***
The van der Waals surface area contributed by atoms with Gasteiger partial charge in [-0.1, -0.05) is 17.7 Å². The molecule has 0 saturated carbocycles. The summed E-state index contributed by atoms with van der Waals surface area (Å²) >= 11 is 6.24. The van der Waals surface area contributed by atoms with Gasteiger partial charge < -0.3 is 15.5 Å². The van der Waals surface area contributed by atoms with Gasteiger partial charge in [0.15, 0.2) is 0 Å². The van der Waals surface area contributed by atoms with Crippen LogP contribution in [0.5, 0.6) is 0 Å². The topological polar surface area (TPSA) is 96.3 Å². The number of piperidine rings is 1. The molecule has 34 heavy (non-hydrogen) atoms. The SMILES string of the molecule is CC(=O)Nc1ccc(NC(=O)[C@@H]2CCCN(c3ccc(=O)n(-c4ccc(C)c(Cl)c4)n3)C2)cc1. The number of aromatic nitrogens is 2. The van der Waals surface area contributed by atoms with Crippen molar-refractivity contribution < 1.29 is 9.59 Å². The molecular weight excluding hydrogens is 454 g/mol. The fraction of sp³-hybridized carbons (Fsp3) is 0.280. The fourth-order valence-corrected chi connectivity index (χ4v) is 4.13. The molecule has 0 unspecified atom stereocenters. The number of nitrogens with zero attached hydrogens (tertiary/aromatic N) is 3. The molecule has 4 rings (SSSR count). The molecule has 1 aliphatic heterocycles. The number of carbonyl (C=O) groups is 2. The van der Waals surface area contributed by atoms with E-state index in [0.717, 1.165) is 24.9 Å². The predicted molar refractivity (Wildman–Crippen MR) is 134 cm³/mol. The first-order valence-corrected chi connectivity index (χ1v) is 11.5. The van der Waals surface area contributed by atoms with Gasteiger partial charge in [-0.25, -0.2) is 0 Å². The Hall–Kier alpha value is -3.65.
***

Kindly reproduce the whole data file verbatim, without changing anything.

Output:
The van der Waals surface area contributed by atoms with Gasteiger partial charge in [-0.1, -0.05) is 17.7 Å². The molecule has 0 saturated carbocycles. The summed E-state index contributed by atoms with van der Waals surface area (Å²) >= 11 is 6.24. The van der Waals surface area contributed by atoms with Gasteiger partial charge < -0.3 is 15.5 Å². The van der Waals surface area contributed by atoms with Gasteiger partial charge in [0.15, 0.2) is 0 Å². The van der Waals surface area contributed by atoms with Crippen LogP contribution in [0.5, 0.6) is 0 Å². The topological polar surface area (TPSA) is 96.3 Å². The number of piperidine rings is 1. The molecule has 34 heavy (non-hydrogen) atoms. The SMILES string of the molecule is CC(=O)Nc1ccc(NC(=O)[C@@H]2CCCN(c3ccc(=O)n(-c4ccc(C)c(Cl)c4)n3)C2)cc1. The number of aromatic nitrogens is 2. The van der Waals surface area contributed by atoms with Crippen molar-refractivity contribution < 1.29 is 9.59 Å². The molecular weight excluding hydrogens is 454 g/mol. The fraction of sp³-hybridized carbons (Fsp3) is 0.280. The fourth-order valence-corrected chi connectivity index (χ4v) is 4.13. The molecule has 0 unspecified atom stereocenters. The number of nitrogens with zero attached hydrogens (tertiary/aromatic N) is 3. The molecule has 4 rings (SSSR count). The molecule has 1 aliphatic heterocycles. The number of carbonyl (C=O) groups is 2. The van der Waals surface area contributed by atoms with E-state index in [0.717, 1.165) is 24.9 Å². The predicted molar refractivity (Wildman–Crippen MR) is 134 cm³/mol. The first-order valence-corrected chi connectivity index (χ1v) is 11.5. The van der Waals surface area contributed by atoms with Gasteiger partial charge in [-0.25, -0.2) is 0 Å². The Hall–Kier alpha value is -3.65.